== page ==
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Facilitation Skills and Co-Facilitation

Posted by Langevin Team on 1/16/14 3:00 AM
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Photo by: Polski via Pixabay

What do a bicycle tour guide and a trainer have in common? Solid facilitation skills and the keys to co-facilitation.


It’s not a trick question or a lead into a joke… During my time off, I’m an occasional bicycle tour guide in the Napa Valley. Ride a little bit, taste a little bit—it’s a fun day. Occasionally, I’ve been a guide for large corporate tours. In that circumstance, a second guide is usually assigned to the tour because of the size of the group.


I quickly found the value in spending a few minutes with my fellow guide to discuss the following details:

  • How do we get the pre-tour logistics out of the way?
  • Who will speak in the pre-tour briefing? When will they speak, what will be covered, and how long will we spend on the briefing and on the tour?
  • Who will lead the tour?
  • What are the other guide’s responsibilities and where will they be located?
  • What to do in the case of an emergency?
  • What to do in the post tour wrap-up?


As a trainer, you can probably see where this is going. I have, as have some of you, occasionally worked with a co-facilitator. Some typical situations where you might have co-facilitated include: when you were breaking into a new job or when a co-facilitator was new. Some of you routinely work with a co-facilitator due to the length of your training sessions, or because you need to integrate a subject-matter expert into your training.


But if coordination between co-facilitators doesn’t go well, the training doesn’t go well. The following questions apply not only to tour guides, but also to the coordination that should occur between co-facilitators. Their answers will help ensure a well-run and successful co-facilitated course.


  • How do we get the pre-course logistics out of the way? For example, what time do we meet, what do we bring, what should we wear, and who will be setting up the room? These are the sorts of questions that should be addressed.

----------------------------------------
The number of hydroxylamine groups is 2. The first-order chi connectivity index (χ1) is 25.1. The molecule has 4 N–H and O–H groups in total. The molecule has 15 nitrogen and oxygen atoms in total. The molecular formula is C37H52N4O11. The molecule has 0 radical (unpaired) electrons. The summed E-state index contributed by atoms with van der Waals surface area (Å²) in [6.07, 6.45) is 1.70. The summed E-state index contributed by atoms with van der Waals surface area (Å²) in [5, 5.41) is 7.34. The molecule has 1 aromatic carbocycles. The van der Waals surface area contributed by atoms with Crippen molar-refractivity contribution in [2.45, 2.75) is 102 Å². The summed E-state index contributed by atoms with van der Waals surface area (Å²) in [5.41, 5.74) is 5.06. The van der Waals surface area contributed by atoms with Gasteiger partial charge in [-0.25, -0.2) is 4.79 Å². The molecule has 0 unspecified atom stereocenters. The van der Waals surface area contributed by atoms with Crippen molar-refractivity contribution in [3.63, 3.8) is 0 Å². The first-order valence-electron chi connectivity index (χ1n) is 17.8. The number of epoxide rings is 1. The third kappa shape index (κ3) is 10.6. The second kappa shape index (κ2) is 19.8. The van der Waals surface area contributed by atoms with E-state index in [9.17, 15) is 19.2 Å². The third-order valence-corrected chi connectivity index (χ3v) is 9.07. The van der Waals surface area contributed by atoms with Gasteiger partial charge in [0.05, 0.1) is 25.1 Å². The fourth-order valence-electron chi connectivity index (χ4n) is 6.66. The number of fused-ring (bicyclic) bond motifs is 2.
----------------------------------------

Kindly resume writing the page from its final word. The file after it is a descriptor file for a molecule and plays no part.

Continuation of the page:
• What will be covered by whom, and what times are allocated for the segments?
  • Ultimately, who is responsible for success of the training? You may not have a supervisory relationship with your co-facilitator, but somebody should be “driving the bus.” This could be established a number of ways. For example, by seniority, management direction, who is currently presenting, or by position within the organization.
  • How will you support each other when not on the podium? Will the other instructor be in the room? Are they available to answer difficult questions? Can they step in to clarify points? When should they not speak or interrupt?
  • How do we handle challenging situations or participants?
  • What will each of your responsibilities be after the training finishes (e.g. pass out surveys, tidy classroom, and reset computers)?


In any case, a little coordination goes a long way whether on a bicycle tour or in the classroom! What are some tips that have made your co-facilitated sessions a successful experience? How have you enhanced your facilitation skills to ensure seamless transitions, etc. between you and your co-facilitator?


If you want to learn how to create a positive climate for learning, lead groups, motivate learners, deal with difficult participants, and much more, enroll in our Advanced Instructional Techniques workshop today!

Dealing with Difficult Participants

Tags: instructor-led training, facilitation skills, instructional techniques

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Our very own world-class course leaders share their experiences, tips, best practices, and expertise on virtual training, instructional design, needs analysis, e-learning, delivery, evaluation, presentation skills, facilitation, and much more!

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